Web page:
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To examine temporal changes in coverage with a complete primary series of coronavirus disease 2019 (COVID-19) vaccination and staffing shortages among healthcare personnel (HCP) working in nursing homes in the United States before, during, and after the implementation of jurisdiction-based COVID-19 vaccination mandates for HCP.
Sample and setting:
HCP in nursing homes from 15 US jurisdictions.
We analyzed weekly COVID-19 vaccination data reported to the Centers for Disease Control and Prevention’s National Healthcare Safety Network from June 7, 2021, through January 2, 2022. We assessed 3 periods (preintervention, intervention, and postintervention) based on the announcement of vaccination mandates for HCP in 15 jurisdictions. We used interrupted time-series models to estimate the weekly percentage change in vaccination with complete primary series and the odds of reporting a staffing shortage for each period.
Complete primary series vaccination among HCP increased from 66.7% at baseline to 94.3% at the end of the study period and increased at the fastest rate during the intervention period for 12 of 15 jurisdictions. The odds of reporting a staffing shortage were lowest after the intervention.
These findings demonstrate that COVID-19 vaccination mandates may be an effective strategy for improving HCP vaccination coverage in nursing homes without exacerbating staffing shortages. These data suggest that mandates can be considered to improve COVID-19 coverage among HCP in nursing homes to protect both HCP and vulnerable nursing home residents.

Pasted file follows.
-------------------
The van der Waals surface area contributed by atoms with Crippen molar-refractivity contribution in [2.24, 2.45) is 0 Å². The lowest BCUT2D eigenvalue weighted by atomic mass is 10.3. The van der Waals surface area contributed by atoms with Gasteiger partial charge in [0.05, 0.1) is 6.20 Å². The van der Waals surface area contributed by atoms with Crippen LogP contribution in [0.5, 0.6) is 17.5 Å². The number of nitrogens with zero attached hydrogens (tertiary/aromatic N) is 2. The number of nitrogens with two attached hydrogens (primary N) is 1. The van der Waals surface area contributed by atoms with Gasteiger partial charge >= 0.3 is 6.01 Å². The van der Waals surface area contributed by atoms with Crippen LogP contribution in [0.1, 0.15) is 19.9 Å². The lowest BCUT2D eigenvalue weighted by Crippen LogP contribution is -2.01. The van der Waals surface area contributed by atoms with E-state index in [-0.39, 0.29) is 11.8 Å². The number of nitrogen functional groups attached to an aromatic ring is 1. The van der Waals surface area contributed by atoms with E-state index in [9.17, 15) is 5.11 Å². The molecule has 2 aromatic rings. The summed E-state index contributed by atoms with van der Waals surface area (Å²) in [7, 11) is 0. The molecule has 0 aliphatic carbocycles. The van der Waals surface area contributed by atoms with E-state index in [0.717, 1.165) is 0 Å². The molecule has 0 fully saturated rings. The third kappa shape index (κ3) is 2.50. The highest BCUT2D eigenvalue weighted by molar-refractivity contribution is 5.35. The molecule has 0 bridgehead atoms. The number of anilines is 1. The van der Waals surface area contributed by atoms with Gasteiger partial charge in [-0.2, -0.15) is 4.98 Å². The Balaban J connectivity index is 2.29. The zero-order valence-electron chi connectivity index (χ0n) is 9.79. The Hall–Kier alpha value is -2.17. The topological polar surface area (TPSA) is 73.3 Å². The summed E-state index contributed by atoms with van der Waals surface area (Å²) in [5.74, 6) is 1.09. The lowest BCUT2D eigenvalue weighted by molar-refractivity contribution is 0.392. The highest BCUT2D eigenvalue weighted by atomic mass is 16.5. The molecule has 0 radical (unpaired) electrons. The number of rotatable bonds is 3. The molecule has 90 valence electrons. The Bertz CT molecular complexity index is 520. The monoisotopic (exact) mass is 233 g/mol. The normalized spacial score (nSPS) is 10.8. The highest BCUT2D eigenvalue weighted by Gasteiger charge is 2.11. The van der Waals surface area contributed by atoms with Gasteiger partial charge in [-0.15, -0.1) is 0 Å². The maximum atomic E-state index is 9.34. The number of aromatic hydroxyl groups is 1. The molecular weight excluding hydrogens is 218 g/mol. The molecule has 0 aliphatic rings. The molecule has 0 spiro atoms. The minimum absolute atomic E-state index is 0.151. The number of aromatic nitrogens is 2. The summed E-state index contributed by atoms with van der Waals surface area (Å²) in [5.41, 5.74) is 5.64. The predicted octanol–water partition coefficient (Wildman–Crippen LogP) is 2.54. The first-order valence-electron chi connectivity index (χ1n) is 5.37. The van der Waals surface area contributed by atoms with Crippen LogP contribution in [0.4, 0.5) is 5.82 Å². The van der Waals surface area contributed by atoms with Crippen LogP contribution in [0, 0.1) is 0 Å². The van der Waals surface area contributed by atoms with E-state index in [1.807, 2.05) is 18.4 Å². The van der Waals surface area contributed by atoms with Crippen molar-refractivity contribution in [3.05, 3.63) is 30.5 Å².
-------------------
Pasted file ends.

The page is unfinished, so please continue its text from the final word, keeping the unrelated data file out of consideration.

Background: The emergence and spread of drug-resistant pathogens continues to significantly impact patient safety and healthcare systems. Although antimicrobial susceptibility test (AST) results of clinical specimens are used by individual facilities for antimicrobial resistance surveillance, accurate tracking and benchmark comparison of a facility’s antimicrobial resistance using national data requires risk-adjusted methods to be more meaningful. The CDC NHSN Antimicrobial Resistance (AR) Option collects patient-level, deduplicated, isolate information, including AST results, for >20 organisms from cerebrospinal fluid, lower respiratory tract (LRT), blood, and urinary specimens. To provide risk-adjusted national benchmarks, we developed prediction models for incidence of hospital-onset isolates with antimicrobial resistance. Methods: We analyzed AST results of isolates reported through the NHSN AR Option for January through December 2019. Isolates from facilities that had >10% missing AST results for the organism-drug combinations or from hospitals that used outdated breakpoints were excluded. We assessed associations between facility-level factors and incidence rates of hospital-onset (specimen collected 3 days or more after hospital admission) isolates of specific drug-resistant phenotypes from blood, LRT, and urinary specimens. Factors included number of beds, length of stay, and prevalence of community onset isolates of the same phenotype. Drug-resistant phenotypes assessed included methicillin-resistant Staphylococcus aureus (MRSA), multidrug-resistant (MDR) Pseudomonas aeruginosa, carbapenem-resistant Enterobacterales (CRE), fluoroquinolone-resistant Pseudomonas aeruginosa, fluoroquinolone-resistant Enterobacterales, and extended-spectrum cephalosporin-resistant Enterobacterales. Isolates of different phenotypes and from different specimen sources were modeled separately. Negative binomial regression was used to evaluate the factors associated with antimicrobial resistance incidence. Variable entry into the models is based on significance level P Among the models, 1 for each drug-resistant phenotype-specimen type combination, the number of isolates with AST results ranged from 718 (Pseudomonas aeruginosa–fluoroquinolones, blood) to 16,412 (Enterobacterales–fluoroquinolones, urine). The pooled incidence rate was highest for fluoroquinolone-resistant Enterobacterales in urinary specimens (0.2179 isolates per 1,000 patient days) among all phenotype-specimen combinations evaluated (Table 1). The incidence of drug-resistant isolates was consistently associated with community-onset prevalence across models evaluated. Other associated factors varied across phenotype-specimen combinations (Table 2). Conclusions: We developed statistical models to predict facility-level incidence rates of hospital-onset antimicrobial resistant isolates based on community-onset drug-resistant prevalence and facility characteristics. These models will enable facilities to compare antimicrobial resistance rates to the national benchmarks and therefore to inform their antimicrobial stewardship and infection prevention efforts.